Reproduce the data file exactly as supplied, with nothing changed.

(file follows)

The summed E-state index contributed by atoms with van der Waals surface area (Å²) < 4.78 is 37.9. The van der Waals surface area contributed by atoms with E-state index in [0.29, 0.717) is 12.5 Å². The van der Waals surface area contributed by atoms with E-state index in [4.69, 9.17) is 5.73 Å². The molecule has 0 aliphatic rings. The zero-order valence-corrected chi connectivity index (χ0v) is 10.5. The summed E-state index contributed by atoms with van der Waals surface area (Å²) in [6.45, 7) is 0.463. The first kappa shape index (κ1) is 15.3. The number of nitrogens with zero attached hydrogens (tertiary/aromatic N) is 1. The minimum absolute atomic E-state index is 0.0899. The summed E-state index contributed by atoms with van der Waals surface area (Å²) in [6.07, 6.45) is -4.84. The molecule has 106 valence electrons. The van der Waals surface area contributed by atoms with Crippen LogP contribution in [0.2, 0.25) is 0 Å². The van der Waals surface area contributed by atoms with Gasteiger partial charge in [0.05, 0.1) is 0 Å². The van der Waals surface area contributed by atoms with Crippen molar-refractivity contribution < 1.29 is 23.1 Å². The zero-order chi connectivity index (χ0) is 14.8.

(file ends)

The summed E-state index contributed by atoms with van der Waals surface area (Å²) < 4.78 is 37.9. The van der Waals surface area contributed by atoms with E-state index in [0.29, 0.717) is 12.5 Å². The van der Waals surface area contributed by atoms with E-state index in [4.69, 9.17) is 5.73 Å². The molecule has 0 aliphatic rings. The zero-order valence-corrected chi connectivity index (χ0v) is 10.5. The summed E-state index contributed by atoms with van der Waals surface area (Å²) in [6.45, 7) is 0.463. The first kappa shape index (κ1) is 15.3. The number of nitrogens with zero attached hydrogens (tertiary/aromatic N) is 1. The minimum absolute atomic E-state index is 0.0899. The summed E-state index contributed by atoms with van der Waals surface area (Å²) in [6.07, 6.45) is -4.84. The molecule has 106 valence electrons. The van der Waals surface area contributed by atoms with Crippen LogP contribution in [0.2, 0.25) is 0 Å². The van der Waals surface area contributed by atoms with Gasteiger partial charge in [0.05, 0.1) is 0 Å². The van der Waals surface area contributed by atoms with Crippen molar-refractivity contribution < 1.29 is 23.1 Å². The zero-order chi connectivity index (χ0) is 14.8.